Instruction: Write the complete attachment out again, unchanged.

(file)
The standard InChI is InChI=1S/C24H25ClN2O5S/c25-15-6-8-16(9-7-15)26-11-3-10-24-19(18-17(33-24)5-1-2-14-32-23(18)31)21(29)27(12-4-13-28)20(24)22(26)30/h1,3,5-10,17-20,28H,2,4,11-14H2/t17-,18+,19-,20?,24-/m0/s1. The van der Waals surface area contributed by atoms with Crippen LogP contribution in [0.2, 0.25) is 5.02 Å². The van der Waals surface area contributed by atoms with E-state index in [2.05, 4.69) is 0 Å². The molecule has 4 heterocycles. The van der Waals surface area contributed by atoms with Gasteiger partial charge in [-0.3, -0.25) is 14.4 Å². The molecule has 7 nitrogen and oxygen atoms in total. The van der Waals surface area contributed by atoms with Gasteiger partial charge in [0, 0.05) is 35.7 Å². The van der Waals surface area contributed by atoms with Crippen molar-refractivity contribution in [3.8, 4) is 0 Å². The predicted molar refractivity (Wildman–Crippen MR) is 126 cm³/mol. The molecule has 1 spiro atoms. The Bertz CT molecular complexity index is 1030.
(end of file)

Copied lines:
The standard InChI is InChI=1S/C24H25ClN2O5S/c25-15-6-8-16(9-7-15)26-11-3-10-24-19(18-17(33-24)5-1-2-14-32-23(18)31)21(29)27(12-4-13-28)20(24)22(26)30/h1,3,5-10,17-20,28H,2,4,11-14H2/t17-,18+,19-,20?,24-/m0/s1. The van der Waals surface area contributed by atoms with Crippen LogP contribution in [0.2, 0.25) is 5.02 Å². The van der Waals surface area contributed by atoms with E-state index in [2.05, 4.69) is 0 Å². The molecule has 4 heterocycles. The van der Waals surface area contributed by atoms with Gasteiger partial charge in [-0.3, -0.25) is 14.4 Å². The molecule has 7 nitrogen and oxygen atoms in total. The van der Waals surface area contributed by atoms with Gasteiger partial charge in [0, 0.05) is 35.7 Å². The van der Waals surface area contributed by atoms with Crippen molar-refractivity contribution in [3.8, 4) is 0 Å². The predicted molar refractivity (Wildman–Crippen MR) is 126 cm³/mol. The molecule has 1 spiro atoms. The Bertz CT molecular complexity index is 1030.